Authorities in the Northern Territory have ruled out the widespread destruction of citrus plants to protect the industry, despite an eighth case of canker disease being detected.
The latest canker cases were found at Marrakai, south-east of Darwin, with more cases detected in Western Australia at Kununurra and Wyndham.
That has prompted major Queensland citrus grower Craig Pressler to call to protect the $750million industry by immediately destroying all citrus trees in restricted and control areas in WA and the NT, and for owners to be compensated.
However the current restrictions — which had left fruit to rot because it could not be sold interstate — were sufficient and there was no need to destroy plants currently, NT biosecurity and animal welfare director Sarah Corcoran said.
‘‘There has still been no detection of citrus canker on any commercial citrus-growing properties in the Northern Territory,’’ Ms Corcoran said.
However, they were tracking 3000 citrus plants sold by a Darwin nursery — where the infected plants had come from — that were moved interstate in the past 12 to 18 months.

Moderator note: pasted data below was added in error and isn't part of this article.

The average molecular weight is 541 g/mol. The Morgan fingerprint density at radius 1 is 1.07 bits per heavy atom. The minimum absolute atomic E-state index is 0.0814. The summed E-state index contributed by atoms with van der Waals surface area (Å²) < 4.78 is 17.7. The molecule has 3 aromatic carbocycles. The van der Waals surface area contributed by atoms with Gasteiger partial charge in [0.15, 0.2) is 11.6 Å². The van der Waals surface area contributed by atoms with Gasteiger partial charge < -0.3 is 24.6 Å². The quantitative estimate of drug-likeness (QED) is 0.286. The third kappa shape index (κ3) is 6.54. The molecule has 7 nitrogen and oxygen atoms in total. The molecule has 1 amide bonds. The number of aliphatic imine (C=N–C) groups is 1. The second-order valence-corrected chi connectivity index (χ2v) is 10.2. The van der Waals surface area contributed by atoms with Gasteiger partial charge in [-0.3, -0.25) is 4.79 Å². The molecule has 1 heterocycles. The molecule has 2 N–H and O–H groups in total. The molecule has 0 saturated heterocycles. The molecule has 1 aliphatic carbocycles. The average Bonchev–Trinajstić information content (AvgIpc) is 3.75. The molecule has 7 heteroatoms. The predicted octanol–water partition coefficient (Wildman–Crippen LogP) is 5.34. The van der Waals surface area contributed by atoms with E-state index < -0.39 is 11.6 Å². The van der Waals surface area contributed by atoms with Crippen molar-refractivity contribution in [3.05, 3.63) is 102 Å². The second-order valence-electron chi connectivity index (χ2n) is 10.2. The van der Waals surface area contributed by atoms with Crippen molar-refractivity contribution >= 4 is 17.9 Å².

Mr Pressler called for the destruction of the plants to try and ‘‘save the 28000ha of trees in the rest of the country that may be in the path of the outbreak of Asiatic citrus canker’’.
His property is at Emerald in Queensland, where a disastrous outbreak of canker in 2004 resulted in the deliberate destruction of millions of dollars worth of crops and half a million trees — but it worked and eradicated the disease, he said.
‘‘They (growers) want the same action taken now as in Emerald in 2004 — discard the cookie-cutter option and destroy all host plants in the NT before the disease has a chance to spread.’’
Canker is a contagious bacterial disease that affects the quality of fruits such as limes, lemons, citron, mandarins, oranges and grapefruit. The disease spreads rapidly in tropical climates by wind-blown rain.